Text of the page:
Encountering Peace: Needed - a new approach to Gaza

The cycle must be broken and a new modus operandi needs to be employed.

IDF soldiers storm a target during the ground incursion into Gaza (photo credit: IDF)
IDF soldiers storm a target during the ground incursion into Gaza
(photo credit: IDF)
It is time to open the diplomatic toolbox to find a different way to deal with the Gaza Strip.
Gaza is an enemy territory run by a terrorist organization that refuses to recognize Israel’s right to exist and is constantly re-arming itself for the next round of violence. There are 1.8 million people living there who are cut off from the world and completely dependent on Israel for food, water, electricity, medicine and more, and yet Israel’s influence in shaping the future of Gaza is next to zero. Even allowing billions of dollars of international aid to enter Gaza will not prevent the next round of fighting, which will almost certainly bring about further destruction that will then require an additional round of international aid, along with all of the international condemnations of Israel’s military actions.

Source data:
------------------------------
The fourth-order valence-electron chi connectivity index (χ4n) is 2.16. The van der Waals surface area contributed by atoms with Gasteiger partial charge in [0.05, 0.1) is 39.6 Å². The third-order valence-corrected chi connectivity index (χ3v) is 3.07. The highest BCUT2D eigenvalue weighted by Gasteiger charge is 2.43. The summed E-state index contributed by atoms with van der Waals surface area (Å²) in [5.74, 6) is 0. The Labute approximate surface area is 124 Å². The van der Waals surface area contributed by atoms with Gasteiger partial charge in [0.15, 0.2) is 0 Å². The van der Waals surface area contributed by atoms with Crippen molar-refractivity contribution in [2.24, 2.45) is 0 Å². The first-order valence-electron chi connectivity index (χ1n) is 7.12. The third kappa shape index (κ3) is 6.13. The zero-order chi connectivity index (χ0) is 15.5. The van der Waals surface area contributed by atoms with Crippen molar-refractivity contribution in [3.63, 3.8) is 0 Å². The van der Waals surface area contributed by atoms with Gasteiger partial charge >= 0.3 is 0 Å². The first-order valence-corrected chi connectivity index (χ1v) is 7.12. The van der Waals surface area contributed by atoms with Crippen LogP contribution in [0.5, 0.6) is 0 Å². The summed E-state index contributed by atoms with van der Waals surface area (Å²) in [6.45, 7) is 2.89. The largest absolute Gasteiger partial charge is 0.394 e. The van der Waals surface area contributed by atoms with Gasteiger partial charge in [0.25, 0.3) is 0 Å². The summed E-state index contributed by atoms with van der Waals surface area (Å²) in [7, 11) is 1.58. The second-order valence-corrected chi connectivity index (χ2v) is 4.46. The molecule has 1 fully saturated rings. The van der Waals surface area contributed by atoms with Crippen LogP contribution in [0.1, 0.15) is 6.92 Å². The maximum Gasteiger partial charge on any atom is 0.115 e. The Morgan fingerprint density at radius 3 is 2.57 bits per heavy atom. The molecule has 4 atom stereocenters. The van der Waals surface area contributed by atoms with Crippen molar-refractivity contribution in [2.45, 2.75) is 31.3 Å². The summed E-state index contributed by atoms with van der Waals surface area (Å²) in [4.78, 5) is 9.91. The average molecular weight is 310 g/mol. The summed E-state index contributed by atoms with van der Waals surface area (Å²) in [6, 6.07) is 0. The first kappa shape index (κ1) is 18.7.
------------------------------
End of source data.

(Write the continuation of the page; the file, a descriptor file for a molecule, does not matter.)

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This cycle of absurdity has led some Israeli policy makers to consider the possibility of entering into a long-term cease-fire with Hamas as the only possible course of action to break the cycle. More probably, a long-term cease-fire with Hamas without a political process aimed at ending the Israeli-Palestinian conflict will only delay the next round of violence, while Hamas increases in power and legitimacy in Palestine and around the world. Others propose the reoccupation of Gaza, damning Israel to once again send tens of thousands of our young people to patrol and police a resistant and violent population.